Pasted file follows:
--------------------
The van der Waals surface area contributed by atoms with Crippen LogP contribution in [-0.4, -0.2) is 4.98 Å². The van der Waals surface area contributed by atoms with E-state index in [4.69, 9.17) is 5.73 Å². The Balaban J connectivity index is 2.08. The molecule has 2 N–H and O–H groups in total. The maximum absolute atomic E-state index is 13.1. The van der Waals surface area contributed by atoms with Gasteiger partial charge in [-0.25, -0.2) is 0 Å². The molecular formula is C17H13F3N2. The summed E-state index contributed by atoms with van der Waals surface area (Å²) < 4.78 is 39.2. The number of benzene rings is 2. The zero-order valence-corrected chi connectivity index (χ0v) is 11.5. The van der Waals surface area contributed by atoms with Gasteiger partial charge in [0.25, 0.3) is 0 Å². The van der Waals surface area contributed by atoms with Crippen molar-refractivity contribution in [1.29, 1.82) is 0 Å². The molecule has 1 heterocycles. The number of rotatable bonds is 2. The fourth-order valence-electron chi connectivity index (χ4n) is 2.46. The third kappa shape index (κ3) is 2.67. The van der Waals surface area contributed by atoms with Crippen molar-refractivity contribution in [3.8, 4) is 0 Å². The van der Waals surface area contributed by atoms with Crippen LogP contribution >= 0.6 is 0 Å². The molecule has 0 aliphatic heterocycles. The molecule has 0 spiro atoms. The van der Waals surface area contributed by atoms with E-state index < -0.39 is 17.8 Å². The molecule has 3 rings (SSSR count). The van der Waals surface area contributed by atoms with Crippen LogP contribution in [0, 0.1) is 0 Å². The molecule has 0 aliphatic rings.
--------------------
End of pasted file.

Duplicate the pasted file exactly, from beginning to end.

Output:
The van der Waals surface area contributed by atoms with Crippen LogP contribution in [-0.4, -0.2) is 4.98 Å². The van der Waals surface area contributed by atoms with E-state index in [4.69, 9.17) is 5.73 Å². The Balaban J connectivity index is 2.08. The molecule has 2 N–H and O–H groups in total. The maximum absolute atomic E-state index is 13.1. The van der Waals surface area contributed by atoms with Gasteiger partial charge in [-0.25, -0.2) is 0 Å². The molecular formula is C17H13F3N2. The summed E-state index contributed by atoms with van der Waals surface area (Å²) < 4.78 is 39.2. The number of benzene rings is 2. The zero-order valence-corrected chi connectivity index (χ0v) is 11.5. The van der Waals surface area contributed by atoms with Gasteiger partial charge in [0.25, 0.3) is 0 Å². The van der Waals surface area contributed by atoms with Crippen molar-refractivity contribution in [1.29, 1.82) is 0 Å². The molecule has 1 heterocycles. The number of rotatable bonds is 2. The fourth-order valence-electron chi connectivity index (χ4n) is 2.46. The third kappa shape index (κ3) is 2.67. The van der Waals surface area contributed by atoms with Crippen molar-refractivity contribution in [3.8, 4) is 0 Å². The van der Waals surface area contributed by atoms with Crippen LogP contribution >= 0.6 is 0 Å². The molecule has 0 aliphatic heterocycles. The molecule has 0 spiro atoms. The van der Waals surface area contributed by atoms with E-state index < -0.39 is 17.8 Å². The molecule has 3 rings (SSSR count). The van der Waals surface area contributed by atoms with Crippen LogP contribution in [0, 0.1) is 0 Å². The molecule has 0 aliphatic rings.